The biggest reason why the demand for cosmetic procedures is at such a high level is time. Many people have more free-time than ever before. Schools are out. They may be out of work, have reduced work hours, or working from home. This means that school and work may not be a barrier for them anymore. They no longer have to worry about taking time off to heal and recover from a procedure. Their annual summer vacation is likely cancelled due to travel restrictions, so many people have a two to three week block of time that had already been cleared on their schedule that can no be used to recover from a procedure.
Now, I am certainly not saying that the social distancing associated with COVID-19 has made people who would never consider having plastic surgery now have plastic surgery. But, the circumstances of the last four months have likely help people who have been thinking about having something done finally take the next step.
So, is it safe and what precautions need to be taken?
When we discuss whether or not a procedure is “safe” to have during a COVID-19 pandemic, we are really talking about the risk of transmission between you and the medical staff; “If I get botox injections, am I at risk for catching COVID?” Surgical and non-surgical procedures can be done safely during this COVID-19 pandemic, but there are several important steps that you and your doctor need to take. Some procedures carry higher risks than others. Procedures centered around areas of the body where the virus lives, such as your nose, mouth, throat, and lungs, carries a higher risk than procedures of the breast and body. Also, these procedures can only be performed in geographic regions where it is allowed, based on the current number of COVID-19 cases.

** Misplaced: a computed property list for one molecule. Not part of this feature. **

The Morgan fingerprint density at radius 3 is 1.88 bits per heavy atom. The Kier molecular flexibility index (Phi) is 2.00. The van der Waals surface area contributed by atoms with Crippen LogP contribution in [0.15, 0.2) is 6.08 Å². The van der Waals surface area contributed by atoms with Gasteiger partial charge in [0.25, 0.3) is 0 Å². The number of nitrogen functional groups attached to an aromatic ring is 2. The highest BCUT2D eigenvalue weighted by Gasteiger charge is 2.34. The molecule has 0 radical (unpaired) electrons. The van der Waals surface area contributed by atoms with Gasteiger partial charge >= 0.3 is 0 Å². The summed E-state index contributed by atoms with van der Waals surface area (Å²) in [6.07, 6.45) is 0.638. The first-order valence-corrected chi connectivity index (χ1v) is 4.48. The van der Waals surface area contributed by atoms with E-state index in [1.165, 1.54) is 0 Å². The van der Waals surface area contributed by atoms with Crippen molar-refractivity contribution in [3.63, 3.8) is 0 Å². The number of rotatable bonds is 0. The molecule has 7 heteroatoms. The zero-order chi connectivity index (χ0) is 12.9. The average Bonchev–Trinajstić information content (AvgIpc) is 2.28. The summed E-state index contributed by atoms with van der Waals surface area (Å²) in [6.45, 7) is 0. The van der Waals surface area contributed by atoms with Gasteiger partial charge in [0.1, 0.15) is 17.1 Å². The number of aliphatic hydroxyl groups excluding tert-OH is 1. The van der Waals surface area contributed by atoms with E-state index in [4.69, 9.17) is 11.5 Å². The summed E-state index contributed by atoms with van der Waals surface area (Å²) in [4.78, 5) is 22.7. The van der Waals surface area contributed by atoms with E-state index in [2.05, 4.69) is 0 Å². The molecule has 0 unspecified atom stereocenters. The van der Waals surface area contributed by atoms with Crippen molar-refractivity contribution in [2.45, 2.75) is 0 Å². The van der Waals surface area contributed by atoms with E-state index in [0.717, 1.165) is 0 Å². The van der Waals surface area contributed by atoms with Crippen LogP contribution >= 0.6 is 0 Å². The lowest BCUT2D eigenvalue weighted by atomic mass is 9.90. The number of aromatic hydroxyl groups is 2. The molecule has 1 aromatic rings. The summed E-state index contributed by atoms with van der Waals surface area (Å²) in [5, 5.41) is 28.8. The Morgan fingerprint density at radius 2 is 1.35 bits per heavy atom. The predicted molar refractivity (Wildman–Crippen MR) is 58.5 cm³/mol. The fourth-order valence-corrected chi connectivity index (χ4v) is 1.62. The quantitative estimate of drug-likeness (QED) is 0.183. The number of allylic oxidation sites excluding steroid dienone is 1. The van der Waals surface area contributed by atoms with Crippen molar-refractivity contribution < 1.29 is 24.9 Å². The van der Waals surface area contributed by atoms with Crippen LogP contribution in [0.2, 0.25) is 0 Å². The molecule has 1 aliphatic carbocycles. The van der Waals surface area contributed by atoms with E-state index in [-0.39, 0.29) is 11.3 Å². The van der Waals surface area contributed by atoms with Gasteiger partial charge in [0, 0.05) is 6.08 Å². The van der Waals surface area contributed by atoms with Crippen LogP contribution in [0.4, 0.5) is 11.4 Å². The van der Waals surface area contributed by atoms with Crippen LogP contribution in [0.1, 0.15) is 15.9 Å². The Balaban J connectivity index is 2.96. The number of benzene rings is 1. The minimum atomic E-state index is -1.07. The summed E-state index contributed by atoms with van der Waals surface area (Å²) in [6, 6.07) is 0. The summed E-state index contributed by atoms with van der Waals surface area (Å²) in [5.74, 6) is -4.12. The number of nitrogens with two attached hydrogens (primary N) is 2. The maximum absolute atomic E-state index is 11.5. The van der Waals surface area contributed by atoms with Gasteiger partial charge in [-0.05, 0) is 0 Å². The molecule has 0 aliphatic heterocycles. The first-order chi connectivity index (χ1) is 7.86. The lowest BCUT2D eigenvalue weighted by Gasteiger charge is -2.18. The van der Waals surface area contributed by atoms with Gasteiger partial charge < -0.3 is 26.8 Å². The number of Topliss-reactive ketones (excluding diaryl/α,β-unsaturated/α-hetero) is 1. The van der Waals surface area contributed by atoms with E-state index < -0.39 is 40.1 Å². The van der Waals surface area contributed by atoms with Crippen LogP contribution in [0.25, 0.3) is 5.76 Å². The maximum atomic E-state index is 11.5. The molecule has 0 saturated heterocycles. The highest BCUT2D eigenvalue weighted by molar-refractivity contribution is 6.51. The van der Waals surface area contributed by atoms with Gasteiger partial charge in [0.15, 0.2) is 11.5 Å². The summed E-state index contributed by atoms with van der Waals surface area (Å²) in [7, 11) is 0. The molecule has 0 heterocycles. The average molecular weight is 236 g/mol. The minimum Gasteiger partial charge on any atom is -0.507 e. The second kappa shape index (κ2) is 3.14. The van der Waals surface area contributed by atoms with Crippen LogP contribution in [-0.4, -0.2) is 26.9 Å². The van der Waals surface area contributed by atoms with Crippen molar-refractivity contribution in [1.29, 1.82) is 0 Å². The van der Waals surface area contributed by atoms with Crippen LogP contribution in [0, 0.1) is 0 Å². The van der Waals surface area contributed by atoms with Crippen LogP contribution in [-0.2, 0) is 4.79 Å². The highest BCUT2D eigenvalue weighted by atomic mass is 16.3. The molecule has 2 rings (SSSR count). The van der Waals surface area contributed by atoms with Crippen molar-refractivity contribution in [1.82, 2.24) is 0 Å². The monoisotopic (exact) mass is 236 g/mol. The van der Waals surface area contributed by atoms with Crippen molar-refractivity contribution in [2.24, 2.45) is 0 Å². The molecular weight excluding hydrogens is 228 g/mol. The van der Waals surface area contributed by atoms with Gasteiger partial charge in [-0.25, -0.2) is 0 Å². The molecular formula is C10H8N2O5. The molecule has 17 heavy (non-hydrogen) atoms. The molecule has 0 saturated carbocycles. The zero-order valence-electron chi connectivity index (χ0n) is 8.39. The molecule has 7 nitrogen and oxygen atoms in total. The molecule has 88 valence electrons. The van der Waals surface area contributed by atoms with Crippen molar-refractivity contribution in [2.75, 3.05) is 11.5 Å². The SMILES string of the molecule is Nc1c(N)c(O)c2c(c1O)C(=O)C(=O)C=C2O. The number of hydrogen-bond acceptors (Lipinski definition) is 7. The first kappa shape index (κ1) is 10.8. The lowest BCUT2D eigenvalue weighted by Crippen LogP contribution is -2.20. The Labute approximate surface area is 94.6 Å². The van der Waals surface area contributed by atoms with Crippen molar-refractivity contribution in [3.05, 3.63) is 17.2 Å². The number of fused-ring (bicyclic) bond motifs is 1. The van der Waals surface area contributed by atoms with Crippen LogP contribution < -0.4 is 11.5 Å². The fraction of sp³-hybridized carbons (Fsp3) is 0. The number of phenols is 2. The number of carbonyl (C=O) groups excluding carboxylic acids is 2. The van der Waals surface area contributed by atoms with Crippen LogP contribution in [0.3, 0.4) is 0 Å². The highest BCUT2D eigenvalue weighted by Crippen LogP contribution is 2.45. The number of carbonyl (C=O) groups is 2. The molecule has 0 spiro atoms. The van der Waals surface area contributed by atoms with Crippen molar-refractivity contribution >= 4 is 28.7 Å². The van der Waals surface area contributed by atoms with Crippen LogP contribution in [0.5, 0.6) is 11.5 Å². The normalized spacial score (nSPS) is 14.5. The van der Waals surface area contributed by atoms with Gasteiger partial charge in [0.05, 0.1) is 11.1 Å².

You need to be COVID-free
This is the most fundamental thing to be concerned about. You want to be sure that you do not have COVID-19. This means that you are not actively infected. You want to be sure that you are without the most common symptoms of COVID-19. This includes fever, sore throat, cough, loss of taste or smell, fatigue, body aches, nausea, vomiting, diarrhea, skin rashes, etc.